13 Feb 2015
‘Still Alice’ is a film depicting the struggle of a woman living with early onset dementia. Although a fictional story, as a Dementia Friends Champion and someone who has worked for many years in the care industry supporting people living with dementia, watching it at 10 Downing Street last week I was pleased to recognise this film as an accurate reflection.
I had been looking forward to the release of ‘Still Alice’ for some time, regularly discussing it with my colleagues at Anchor’s award-winning West Hall care home in Surrey, where I work as the home’s Customer Relationship Manager.
My role at West Hall focuses on helping older people and their families discuss their needs and guiding them through the process of change when they decide to move into our home. In my spare time I also volunteer as a Dementia Friends Champion, encouraging others to make a positive difference to people living with dementia in their community. I’m passionate about improving the reputation of care, in particular dementia care in the UK and felt confident this film, once released, would help raise awareness and understanding of dementia among the public.
It was through this work that I was invited, along with a random selection of other Dementia Champions, to an exclusive screening of the film at 10 Downing Street.
It was an honour to be selected, No 10 was an unusual but also appropriate venue for the screening considering how Prime Minister David Cameron has championed the Dementia Friends Initiative. It certainly beat my local cinema!
As I watched 'Still Alice' I was pleased to see that the author Lisa Genova had clearly researched the subject thoroughly, using first-hand accounts given by people living with early on-set Alzheimer’s over hundreds of interviews. The whole audience were also impressed with leading lady Julianne Moore who played the role of Dr. Alice Howland, a Harvard professor who is diagnosed with early on-set Alzheimer’s. She obviously prepared for the role thoroughly: there wasn’t a dry eye in the house when in one scene her character, Alice, speaks at a caregivers’ conference organised by the Alzheimer’s Society. The tears were a testimony to Julianne’s acting and ability to translate very powerfully her newly-found understanding of Alzheimer’s and how it affects people. I definitely approve of the BAFTA received by the actress for her performance.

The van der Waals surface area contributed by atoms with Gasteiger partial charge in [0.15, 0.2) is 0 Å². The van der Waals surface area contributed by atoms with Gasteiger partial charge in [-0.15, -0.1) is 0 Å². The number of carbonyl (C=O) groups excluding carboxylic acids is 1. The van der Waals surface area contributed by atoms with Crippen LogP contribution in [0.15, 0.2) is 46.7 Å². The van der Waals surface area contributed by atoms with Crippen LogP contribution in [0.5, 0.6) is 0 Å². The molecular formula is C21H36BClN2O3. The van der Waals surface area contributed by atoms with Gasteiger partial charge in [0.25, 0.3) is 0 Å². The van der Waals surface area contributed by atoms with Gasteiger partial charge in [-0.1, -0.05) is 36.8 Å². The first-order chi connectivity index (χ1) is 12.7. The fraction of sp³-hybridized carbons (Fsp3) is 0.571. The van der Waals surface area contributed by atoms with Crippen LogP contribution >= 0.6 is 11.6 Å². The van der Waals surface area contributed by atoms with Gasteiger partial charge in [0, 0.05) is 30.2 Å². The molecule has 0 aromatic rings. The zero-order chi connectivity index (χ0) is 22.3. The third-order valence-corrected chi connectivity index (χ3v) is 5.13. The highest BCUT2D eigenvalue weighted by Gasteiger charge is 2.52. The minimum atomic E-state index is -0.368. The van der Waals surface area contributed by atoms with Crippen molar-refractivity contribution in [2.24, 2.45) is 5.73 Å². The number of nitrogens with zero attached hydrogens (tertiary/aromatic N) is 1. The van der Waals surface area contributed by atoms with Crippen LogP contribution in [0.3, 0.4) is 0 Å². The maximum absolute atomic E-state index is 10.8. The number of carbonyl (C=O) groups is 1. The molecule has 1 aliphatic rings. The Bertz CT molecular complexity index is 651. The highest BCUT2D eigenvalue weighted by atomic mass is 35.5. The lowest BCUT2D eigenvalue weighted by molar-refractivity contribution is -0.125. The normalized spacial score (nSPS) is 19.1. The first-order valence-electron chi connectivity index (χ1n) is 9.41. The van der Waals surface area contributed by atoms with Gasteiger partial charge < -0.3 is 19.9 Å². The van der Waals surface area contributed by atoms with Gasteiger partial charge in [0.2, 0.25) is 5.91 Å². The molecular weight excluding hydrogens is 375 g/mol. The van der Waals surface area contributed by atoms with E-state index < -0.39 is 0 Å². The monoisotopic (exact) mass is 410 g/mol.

The whole experience was a great privilege, I’d never been to 10 Downing Street and the film is brilliant; I highly recommend people go see it. Meeting other Dementia Champions and hearing their stories was really special too.
Even though we were all strangers I felt as though I was in a room full of good friends, united by a common goal to help people living with dementia have a better quality of life. Sharing our experiences and seeing the commitment of other people to educate their local communities about this debilitating disease was really inspiring.
I have attached a photo of myself with two of my new friends, Kieun Kwon and Penny Kirk outside No 10.
Lesley Loizou is the Customer Relationship Manager at Anchor's West Hall care home in West Byfleet.